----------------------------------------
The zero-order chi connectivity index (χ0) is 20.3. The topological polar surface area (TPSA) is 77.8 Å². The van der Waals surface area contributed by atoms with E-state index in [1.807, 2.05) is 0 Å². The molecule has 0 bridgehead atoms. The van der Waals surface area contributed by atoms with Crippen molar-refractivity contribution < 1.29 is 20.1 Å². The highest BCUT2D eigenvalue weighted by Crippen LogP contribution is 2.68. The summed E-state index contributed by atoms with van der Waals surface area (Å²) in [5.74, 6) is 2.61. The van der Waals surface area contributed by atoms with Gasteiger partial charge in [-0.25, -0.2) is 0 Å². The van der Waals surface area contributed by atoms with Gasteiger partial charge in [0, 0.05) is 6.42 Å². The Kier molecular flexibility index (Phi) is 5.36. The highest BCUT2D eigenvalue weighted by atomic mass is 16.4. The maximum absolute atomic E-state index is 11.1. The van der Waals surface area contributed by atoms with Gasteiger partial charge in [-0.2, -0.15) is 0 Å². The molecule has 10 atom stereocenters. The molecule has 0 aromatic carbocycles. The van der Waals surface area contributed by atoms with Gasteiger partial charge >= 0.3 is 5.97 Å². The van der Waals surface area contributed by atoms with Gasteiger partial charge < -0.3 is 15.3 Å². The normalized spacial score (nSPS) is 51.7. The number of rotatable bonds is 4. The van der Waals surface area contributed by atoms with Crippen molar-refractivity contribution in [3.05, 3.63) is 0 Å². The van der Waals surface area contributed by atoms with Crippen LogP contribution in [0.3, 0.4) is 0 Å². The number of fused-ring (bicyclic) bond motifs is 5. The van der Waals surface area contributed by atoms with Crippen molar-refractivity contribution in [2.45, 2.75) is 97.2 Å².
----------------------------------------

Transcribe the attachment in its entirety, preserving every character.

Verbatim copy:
The zero-order chi connectivity index (χ0) is 20.3. The topological polar surface area (TPSA) is 77.8 Å². The van der Waals surface area contributed by atoms with E-state index in [1.807, 2.05) is 0 Å². The molecule has 0 bridgehead atoms. The van der Waals surface area contributed by atoms with Crippen molar-refractivity contribution < 1.29 is 20.1 Å². The highest BCUT2D eigenvalue weighted by Crippen LogP contribution is 2.68. The summed E-state index contributed by atoms with van der Waals surface area (Å²) in [5.74, 6) is 2.61. The van der Waals surface area contributed by atoms with Gasteiger partial charge in [-0.25, -0.2) is 0 Å². The van der Waals surface area contributed by atoms with Gasteiger partial charge in [0, 0.05) is 6.42 Å². The Kier molecular flexibility index (Phi) is 5.36. The highest BCUT2D eigenvalue weighted by atomic mass is 16.4. The maximum absolute atomic E-state index is 11.1. The van der Waals surface area contributed by atoms with Gasteiger partial charge in [-0.2, -0.15) is 0 Å². The molecule has 10 atom stereocenters. The molecule has 0 aromatic carbocycles. The van der Waals surface area contributed by atoms with Gasteiger partial charge >= 0.3 is 5.97 Å². The van der Waals surface area contributed by atoms with Gasteiger partial charge < -0.3 is 15.3 Å². The normalized spacial score (nSPS) is 51.7. The number of rotatable bonds is 4. The van der Waals surface area contributed by atoms with Crippen molar-refractivity contribution in [3.05, 3.63) is 0 Å². The van der Waals surface area contributed by atoms with Crippen LogP contribution in [0.3, 0.4) is 0 Å². The number of fused-ring (bicyclic) bond motifs is 5. The van der Waals surface area contributed by atoms with Crippen molar-refractivity contribution in [2.45, 2.75) is 97.2 Å².